Different Types Of Criminal Defence Strategies

Different Types Of Criminal Defence Strategies

When a criminal lawyer is going to defend your case in the court, he first analyzes your case completely, weighs out the strengths and weaknesses and then forms a winning strategy. In technical terms, a criminal defence is an argument in the court produced by the lawyer of the defendant to challenge the evidence provided by the prosecution. This challenge can be done in done in two ways which are challenging the validity and challenging the sufficiency of the evidence produced. The arguments can be done in various ways and one needs to know about them before hiring a Sydney criminal lawyer.

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Affirmative Defence-

In this strategy of arguments, the lawyer proves the prosecution wrong by showing that the evidence is false. This can be done by providing evidence in favour of the defendant or by directly proving that the statements of the witnesses against the defendant are contradictory to the evidence.

Coercion and Duress –

The defending lawyer states that the defendant was forced to commit the crime and he had no option but to commit it under pressure. The lawyer has to prove the threats from unlawful forces to the defendant without actually bringing them to the court. It is highly effective and before hiring a Sydney criminal lawyer, you should know which defence mechanism he is going to opt for.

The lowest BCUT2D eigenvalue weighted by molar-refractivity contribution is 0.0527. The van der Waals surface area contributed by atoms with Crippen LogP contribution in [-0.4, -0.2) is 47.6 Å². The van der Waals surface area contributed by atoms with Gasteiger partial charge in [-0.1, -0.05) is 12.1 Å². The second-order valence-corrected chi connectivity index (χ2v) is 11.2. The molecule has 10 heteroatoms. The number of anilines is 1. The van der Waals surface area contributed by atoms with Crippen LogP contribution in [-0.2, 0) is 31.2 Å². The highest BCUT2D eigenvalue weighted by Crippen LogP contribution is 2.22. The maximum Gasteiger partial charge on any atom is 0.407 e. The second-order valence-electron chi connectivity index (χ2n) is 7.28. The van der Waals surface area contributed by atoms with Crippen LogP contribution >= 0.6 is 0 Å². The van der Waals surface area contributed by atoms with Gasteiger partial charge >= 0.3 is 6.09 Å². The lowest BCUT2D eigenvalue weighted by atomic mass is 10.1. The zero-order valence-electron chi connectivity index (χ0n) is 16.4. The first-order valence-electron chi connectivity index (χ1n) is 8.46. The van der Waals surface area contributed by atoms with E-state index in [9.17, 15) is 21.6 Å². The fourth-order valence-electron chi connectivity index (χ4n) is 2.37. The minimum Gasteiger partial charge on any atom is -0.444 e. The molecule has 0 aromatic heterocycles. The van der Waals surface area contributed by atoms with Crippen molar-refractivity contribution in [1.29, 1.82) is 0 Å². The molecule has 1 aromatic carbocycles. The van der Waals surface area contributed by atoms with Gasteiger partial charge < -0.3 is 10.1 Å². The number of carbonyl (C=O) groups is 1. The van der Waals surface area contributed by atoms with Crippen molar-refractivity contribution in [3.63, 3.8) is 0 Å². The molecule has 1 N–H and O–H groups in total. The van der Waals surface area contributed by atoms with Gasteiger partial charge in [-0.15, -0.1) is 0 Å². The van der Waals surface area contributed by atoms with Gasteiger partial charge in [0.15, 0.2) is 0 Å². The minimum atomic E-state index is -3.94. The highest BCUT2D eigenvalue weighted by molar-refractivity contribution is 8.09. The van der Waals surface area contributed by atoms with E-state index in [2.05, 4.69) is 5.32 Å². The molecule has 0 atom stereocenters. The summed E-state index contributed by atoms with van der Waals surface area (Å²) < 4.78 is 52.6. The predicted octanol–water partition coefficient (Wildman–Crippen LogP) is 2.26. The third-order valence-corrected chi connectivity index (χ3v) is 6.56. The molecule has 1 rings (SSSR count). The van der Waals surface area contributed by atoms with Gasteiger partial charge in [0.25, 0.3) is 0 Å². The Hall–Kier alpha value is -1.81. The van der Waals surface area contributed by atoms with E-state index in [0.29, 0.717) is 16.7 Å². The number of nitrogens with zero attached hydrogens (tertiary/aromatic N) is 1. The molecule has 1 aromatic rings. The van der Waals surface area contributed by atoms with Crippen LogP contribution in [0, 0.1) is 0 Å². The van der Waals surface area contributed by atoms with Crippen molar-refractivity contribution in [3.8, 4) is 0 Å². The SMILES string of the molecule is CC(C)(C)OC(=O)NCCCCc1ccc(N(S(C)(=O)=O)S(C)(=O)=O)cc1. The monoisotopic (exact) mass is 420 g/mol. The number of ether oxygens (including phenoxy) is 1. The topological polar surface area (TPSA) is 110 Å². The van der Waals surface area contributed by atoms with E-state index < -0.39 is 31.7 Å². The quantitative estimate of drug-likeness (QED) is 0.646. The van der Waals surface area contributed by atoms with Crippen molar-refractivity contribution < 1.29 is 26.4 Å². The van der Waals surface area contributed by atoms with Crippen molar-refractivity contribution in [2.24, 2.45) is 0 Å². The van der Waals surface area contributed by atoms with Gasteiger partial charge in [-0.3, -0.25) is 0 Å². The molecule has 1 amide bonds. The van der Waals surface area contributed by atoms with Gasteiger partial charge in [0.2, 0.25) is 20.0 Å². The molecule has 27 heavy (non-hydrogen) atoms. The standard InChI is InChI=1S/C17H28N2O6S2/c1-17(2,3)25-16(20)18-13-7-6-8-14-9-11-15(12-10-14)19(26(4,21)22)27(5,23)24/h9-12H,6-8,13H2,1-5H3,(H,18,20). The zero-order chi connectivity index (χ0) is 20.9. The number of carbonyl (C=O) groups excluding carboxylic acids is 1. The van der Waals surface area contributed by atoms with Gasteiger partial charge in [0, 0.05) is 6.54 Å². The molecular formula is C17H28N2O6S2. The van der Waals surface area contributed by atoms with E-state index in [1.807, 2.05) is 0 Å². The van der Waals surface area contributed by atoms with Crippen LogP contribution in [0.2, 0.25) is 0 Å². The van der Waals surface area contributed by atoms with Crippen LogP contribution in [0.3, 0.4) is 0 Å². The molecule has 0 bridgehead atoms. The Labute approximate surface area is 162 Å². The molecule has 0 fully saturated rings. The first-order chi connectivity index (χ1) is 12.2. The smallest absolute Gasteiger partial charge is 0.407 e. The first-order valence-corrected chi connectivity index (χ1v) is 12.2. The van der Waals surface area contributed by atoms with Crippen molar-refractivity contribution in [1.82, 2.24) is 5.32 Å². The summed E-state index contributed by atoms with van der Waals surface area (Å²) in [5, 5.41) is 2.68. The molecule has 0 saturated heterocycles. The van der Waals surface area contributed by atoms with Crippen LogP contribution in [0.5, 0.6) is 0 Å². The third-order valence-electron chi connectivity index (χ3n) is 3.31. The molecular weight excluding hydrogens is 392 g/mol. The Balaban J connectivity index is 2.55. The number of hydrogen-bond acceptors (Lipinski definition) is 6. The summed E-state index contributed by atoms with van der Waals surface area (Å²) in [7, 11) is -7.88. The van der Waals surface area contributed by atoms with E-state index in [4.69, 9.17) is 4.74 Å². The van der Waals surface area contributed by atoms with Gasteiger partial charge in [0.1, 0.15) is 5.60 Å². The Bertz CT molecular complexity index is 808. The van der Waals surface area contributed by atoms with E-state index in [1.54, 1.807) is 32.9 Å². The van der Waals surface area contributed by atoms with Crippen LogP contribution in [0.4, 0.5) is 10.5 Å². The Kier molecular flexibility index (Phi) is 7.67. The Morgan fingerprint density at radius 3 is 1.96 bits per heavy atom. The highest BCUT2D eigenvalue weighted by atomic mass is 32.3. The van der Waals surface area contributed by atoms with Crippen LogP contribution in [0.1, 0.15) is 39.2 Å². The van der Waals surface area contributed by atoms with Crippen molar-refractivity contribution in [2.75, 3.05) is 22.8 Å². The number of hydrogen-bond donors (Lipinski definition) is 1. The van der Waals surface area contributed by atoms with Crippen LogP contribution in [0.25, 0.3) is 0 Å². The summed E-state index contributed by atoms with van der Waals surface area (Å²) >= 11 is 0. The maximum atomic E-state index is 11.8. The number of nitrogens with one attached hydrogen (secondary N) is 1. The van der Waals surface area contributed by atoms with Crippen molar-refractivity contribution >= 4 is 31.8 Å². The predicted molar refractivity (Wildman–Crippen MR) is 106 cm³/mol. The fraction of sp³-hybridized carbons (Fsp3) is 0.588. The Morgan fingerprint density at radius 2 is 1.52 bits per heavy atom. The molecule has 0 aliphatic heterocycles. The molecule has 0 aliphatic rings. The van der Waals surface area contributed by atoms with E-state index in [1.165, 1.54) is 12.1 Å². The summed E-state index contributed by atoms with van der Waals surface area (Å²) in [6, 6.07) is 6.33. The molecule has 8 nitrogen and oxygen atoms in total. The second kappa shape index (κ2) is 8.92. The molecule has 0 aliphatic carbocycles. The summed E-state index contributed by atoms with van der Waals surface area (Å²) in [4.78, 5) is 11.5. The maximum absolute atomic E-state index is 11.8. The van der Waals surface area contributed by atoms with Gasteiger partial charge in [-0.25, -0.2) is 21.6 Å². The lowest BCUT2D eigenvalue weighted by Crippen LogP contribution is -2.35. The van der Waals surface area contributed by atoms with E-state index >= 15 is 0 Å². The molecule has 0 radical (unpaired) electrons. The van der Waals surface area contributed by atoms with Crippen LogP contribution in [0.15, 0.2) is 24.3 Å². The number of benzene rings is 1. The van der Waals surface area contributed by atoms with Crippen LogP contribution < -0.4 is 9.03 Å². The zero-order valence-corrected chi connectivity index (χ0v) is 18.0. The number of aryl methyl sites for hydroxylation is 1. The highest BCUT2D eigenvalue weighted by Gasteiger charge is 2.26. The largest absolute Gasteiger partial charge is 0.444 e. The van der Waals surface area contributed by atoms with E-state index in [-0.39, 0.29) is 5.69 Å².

Abandonment and Withdrawal –

In this case, the lawyer states that you were going to commit the crime but you gave up at the very last moment. This is to satisfy most of the evidence produced except the primary evidence that proves the defendant guilty. All the layer has to do is provide the evidence of abandonment at the last moment.

Insanity Defence –

This type of argument is only valid for minors and young adults. The criminal lawyer of the defendant states that the defendant had no idea that the crime he committed would be punishable. This is the last option a lawyer may have to reduce the punishment. In this defence strategy, the defendant has to confess committing the crime or it has already been established that the crime has been committed by the defendant. The best case scenario is when the defending lawyer proves that the person is mentally unstable or suffers from a mental illness.